Protective role of cathepsin L in mouse skin carcinogenesis

Fernando Benavides, Carlos Perez, Jorge Blando, Oscar Contreras, Jianjun Shen, Lisa M. Coussens, Susan M. Fischer, Donna F. Kusewitt, John Digiovanni, Claudio J. Conti

Research output: Contribution to journalArticlepeer-review

24 Scopus citations


Lysosomal cysteine protease cathepsin L (CTSL) is believed to play a role in tumor progression and is considered a marker for clinically invasive tumors. Studies from our laboratory using the classical mouse skin carcinogenesis model, with 7,12-dimethyl-benz[a]anthracene (DMBA) for initiation and 12-O-tetradecanoylphorbol-13-acetate (TPA) for promotion, showed that expression of CTSL is increased in papillomas and squamous cell carcinomas (SCC). We also carried out carcinogenesis studies using Ctsl-deficient nackt (nkt) mutant mice on three different inbred backgrounds. Unexpectedly, the multiplicity of papillomas was significantly higher in Ctsl-deficient than in wild-type mice on two unrelated backgrounds. Topical applications of TPA or DMBA alone to the skin of nkt/nkt mice did not induce papillomas, and there was no increase in spontaneous tumors in nkt/nkt mice on any of the three inbred backgrounds. Reduced epidermal cell proliferation in Ctsl-deficient nkt/nkt mice after TPA treatment suggested that they are not more sensitive than wild-type mice to TPA promotion. We also showed that deficiency of CTSL delays terminal differentiation of keratinocytes, and we propose that decreased elimination of initiated cells is at least partially responsible for the increased papilloma formation in the nackt model.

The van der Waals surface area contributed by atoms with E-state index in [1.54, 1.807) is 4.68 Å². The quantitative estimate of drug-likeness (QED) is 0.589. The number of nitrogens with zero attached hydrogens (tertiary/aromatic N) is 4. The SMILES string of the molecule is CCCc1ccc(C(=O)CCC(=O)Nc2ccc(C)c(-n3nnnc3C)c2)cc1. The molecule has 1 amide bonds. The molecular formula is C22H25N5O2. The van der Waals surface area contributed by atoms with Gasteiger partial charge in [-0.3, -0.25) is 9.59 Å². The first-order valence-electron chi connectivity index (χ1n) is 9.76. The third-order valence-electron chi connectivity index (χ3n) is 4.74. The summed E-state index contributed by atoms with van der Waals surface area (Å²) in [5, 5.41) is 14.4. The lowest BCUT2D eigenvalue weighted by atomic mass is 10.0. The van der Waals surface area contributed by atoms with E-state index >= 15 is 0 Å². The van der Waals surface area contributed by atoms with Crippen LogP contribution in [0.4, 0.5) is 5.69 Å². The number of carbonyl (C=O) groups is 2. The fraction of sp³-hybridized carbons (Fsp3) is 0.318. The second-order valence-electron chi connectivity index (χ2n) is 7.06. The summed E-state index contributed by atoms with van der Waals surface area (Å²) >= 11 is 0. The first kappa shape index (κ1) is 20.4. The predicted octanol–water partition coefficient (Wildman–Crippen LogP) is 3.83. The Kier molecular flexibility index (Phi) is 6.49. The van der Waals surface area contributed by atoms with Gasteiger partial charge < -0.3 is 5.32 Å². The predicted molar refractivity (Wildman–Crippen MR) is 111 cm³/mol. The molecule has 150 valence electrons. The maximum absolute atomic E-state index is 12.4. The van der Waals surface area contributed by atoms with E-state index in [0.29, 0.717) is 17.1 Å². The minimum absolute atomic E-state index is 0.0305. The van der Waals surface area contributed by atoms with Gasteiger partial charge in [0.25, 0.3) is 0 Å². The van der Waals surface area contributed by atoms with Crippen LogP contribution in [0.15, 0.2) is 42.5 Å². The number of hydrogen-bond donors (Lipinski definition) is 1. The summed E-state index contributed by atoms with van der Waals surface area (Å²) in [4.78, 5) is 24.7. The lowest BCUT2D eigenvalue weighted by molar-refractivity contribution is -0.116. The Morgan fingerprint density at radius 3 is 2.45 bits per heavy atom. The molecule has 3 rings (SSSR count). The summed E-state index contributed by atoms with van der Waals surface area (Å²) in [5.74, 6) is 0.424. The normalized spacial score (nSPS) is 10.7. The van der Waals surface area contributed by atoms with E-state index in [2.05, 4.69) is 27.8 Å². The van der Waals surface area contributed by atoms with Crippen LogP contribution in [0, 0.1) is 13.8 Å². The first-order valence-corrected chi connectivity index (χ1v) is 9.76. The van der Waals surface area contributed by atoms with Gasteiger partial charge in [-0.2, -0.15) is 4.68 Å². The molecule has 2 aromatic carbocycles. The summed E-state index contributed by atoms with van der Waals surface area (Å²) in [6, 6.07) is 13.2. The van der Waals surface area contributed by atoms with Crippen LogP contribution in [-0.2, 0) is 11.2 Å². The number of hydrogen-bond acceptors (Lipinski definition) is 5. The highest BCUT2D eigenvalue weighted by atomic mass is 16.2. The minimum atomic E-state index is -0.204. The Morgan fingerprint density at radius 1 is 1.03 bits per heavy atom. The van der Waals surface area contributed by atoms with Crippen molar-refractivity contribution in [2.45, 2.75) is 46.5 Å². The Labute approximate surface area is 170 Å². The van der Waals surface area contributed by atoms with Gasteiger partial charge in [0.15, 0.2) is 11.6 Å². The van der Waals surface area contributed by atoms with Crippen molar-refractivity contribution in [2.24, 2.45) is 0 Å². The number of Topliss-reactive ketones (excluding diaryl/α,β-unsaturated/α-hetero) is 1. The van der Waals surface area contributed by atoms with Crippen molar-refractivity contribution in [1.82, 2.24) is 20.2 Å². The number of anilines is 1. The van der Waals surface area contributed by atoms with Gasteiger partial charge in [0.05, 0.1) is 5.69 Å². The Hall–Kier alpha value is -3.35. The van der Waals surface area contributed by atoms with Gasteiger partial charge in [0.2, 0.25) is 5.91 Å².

Original languageEnglish (US)
Pages (from-to)352-361
Number of pages10
JournalMolecular Carcinogenesis
Issue number4
StatePublished - Apr 2012
Externally publishedYes


  • Cysteine cathepsins
  • Mouse models
  • Proteases
  • Skin cancer
  • Two-stage carcinogenesis

ASJC Scopus subject areas

  • Molecular Biology
  • Cancer Research


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